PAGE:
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Shale and water

There is another shale-gas-in-water story doing the rounds. Robert Jackson, a researcher from Duke University in North Carolina, says that he has found higher concentrations of alkanes in water samples near shale wells than in equivalent sites that have not been subject to hydraulic fracturing.

Interestingly the study appears to have been conducted in Pennsylvania, where in towns like the now notorious Dimock, water supplies have long been contaminated by gas naturally leaking from the ground. In fact, according to the Supplementary Information (Fig S1) several of the sampling sites came from around Dimock itself. I don't quite follow why, if you were trying to learn something about the effects of hydraulic fracturing on groundwater, you would choose to study somewhere where the water was already contaminated. Would it not make more sense to go to, say, the Bakken or Utica shales?

I'm not the only one thinking along these lines. The Telegraph, discussing the same story, notes that no methane contamination has been found elsewhere:

Studies in different shale formations have also shown no signs of escaped gas, suggesting that leakages could only be a problem in certain areas.

A paper worthy of closer examination I would say.

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Reader Comments (31)

are you out of your mind? this is HS level rubbish, the usual green zombie meme that can't even die. it's unworthy of being mentioned.

Jun 25, 2013 at 9:16 AM | Registered Commenteromnologos

This study is a measure of the desparation of the alarmists to keep their dream alive.

Jun 25, 2013 at 9:21 AM | Unregistered CommenterSteve Jones

While watching a segment on last week's fracking Horizon about methane in the water, it was pointed out that there was more methane in the water in wells close to the fracking sites.

And it made me wonder about a couple of things:

a. would it make sense to place a fracking extraction head somewhere where it was already known that there was a lot of free methane, for example, somewhere where there was methane in the wells?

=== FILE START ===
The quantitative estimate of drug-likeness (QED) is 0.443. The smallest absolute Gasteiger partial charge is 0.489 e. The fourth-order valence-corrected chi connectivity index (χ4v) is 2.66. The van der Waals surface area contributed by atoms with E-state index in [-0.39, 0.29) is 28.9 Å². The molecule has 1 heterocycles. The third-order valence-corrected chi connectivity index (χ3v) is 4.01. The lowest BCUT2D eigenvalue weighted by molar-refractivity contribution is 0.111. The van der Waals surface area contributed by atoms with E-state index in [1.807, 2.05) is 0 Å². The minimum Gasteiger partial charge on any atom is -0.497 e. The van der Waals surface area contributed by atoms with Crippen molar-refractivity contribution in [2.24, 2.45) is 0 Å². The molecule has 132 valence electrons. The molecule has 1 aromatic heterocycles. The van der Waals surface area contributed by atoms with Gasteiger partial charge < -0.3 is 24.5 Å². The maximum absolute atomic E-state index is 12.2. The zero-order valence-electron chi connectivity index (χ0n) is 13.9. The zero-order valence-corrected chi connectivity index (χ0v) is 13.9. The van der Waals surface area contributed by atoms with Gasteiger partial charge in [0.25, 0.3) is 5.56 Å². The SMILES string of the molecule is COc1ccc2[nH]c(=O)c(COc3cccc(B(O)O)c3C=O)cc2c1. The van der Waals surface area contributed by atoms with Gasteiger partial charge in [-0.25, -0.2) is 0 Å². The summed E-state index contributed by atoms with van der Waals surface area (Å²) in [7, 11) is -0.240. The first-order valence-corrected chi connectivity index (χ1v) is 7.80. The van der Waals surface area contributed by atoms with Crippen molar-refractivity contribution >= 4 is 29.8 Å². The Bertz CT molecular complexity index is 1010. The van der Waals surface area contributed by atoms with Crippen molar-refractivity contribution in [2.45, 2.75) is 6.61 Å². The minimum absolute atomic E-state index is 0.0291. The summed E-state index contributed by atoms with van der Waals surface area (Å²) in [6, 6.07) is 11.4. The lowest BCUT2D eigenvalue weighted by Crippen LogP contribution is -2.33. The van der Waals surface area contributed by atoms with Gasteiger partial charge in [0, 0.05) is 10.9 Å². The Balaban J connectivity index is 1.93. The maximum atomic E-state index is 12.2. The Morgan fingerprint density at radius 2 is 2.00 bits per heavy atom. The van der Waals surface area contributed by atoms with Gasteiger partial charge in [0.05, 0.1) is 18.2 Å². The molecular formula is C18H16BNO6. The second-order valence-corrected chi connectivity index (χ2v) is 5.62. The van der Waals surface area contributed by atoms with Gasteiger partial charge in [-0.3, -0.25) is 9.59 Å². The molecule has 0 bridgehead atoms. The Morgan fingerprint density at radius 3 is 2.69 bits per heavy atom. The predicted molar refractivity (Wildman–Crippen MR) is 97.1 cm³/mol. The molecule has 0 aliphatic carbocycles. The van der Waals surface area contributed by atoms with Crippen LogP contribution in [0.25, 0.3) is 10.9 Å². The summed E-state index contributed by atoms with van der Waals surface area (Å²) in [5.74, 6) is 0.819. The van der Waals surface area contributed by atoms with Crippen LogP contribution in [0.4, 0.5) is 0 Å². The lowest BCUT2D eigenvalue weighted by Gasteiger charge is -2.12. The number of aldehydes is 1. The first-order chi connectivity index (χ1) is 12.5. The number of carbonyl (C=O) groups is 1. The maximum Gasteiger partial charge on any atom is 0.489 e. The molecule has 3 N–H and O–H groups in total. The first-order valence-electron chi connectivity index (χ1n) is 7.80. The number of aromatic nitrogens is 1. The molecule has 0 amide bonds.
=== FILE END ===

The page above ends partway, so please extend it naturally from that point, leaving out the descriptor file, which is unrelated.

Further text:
b. why are the people who were interviewed so fracking weird? Jeeze, something has been wrong in them there hills for a long time!

Jun 25, 2013 at 9:25 AM | Registered Commentersteve ta

I don't quite follow why, if you were trying to learn something about the effects of hydraulic fracturing on groundwater, you would choose to study somewhere where the water was already contaminated.
Don't you, Andrew? I do!
Or to be more precise if I wanted to prove that hydraulic fracturing has an adverse effect on groundwater I would certainly choose to study somewhere where I knew the water was already contaminated.
The surprising thing — though perhaps we should no longer be surprised at the corruption of society by "scientists" and the craven acquiescence by ignorant media and compliant politicians — is why nobody (except apparently you and, the Lord be praised!, the Daily Telegraph) have called him out on this piece of brazen scientific dishonesty.
Perhaps he is just one more worshipper at the altar of The Ends Justify The Means.

Jun 25, 2013 at 9:30 AM | Registered CommenterMike Jackson

As far as the UK is concerned, with most of the shale gas exploration being in the Lancs area, it's worth noting that The majority of raw water in the North West comes from upland surface water reservoirs.

According to this report, 81% of the water supply in N England is from surface water.

Jun 25, 2013 at 9:38 AM | Registered CommenterPaul Matthews

It's also worth noting that only those using borehole water directly would possibly be affected by such contaminants, all public supply is treated prior to distribution. Those using boreholes should already be having testing done, and should have identified any contamination. If I remember correctly, the biggest problem with borehole water is not the chemical contaminants, but the biological ones (dead animals for example).

Jun 25, 2013 at 9:53 AM | Unregistered CommenterCumbrian Lad

Again psientists, subscribing to the CAGW meme, fail to use correct scientific method.
That is an unbiased control.
The correct procedure here is ...oh never mind, you cannot argue logic with someone who is driven by faith.

Jun 25, 2013 at 9:55 AM | Unregistered CommenterDon Keiller

Another sham study where the evidence is water boarded until the desired results are achieved.
Duke should review Jackson closely. That school has been taken advantage of by unscrupulous scientists before.

Jun 25, 2013 at 10:00 AM | Unregistered Commenterlurker, passing through laughing

Comments on the article take it to pieces, I am happy to say.

Jun 25, 2013 at 10:35 AM | Registered Commenterjeremyp99

Bore holes are by definition mini-fraccing events so the alkanes will build up at the exact concentration defined by hydrostatic pressure and the Henry's Law coefficient.

The real problem is that we have bred a generation of scientific junkies dependent on junk grants for junk work.

Jun 25, 2013 at 10:38 AM | Unregistered CommenterAlecM

Like others, I agree with the central premise, the research ought to have centred on areas where water has not been found to be contaminated prior to local fracking, and to ascertain whether any change has taken place as a consequence of local fracking.

Of course, it may be the case where there is a prior history of contamination, that fracking exacerbates that problem. That is something that could be looked into but one would need strong evidence of the level and extent of contamination before fracking occurred, and without good data on that, it would be difficult to ascertain whether contamination has been exacerbated or become more commonplace.

The study appears fundamentally flawed.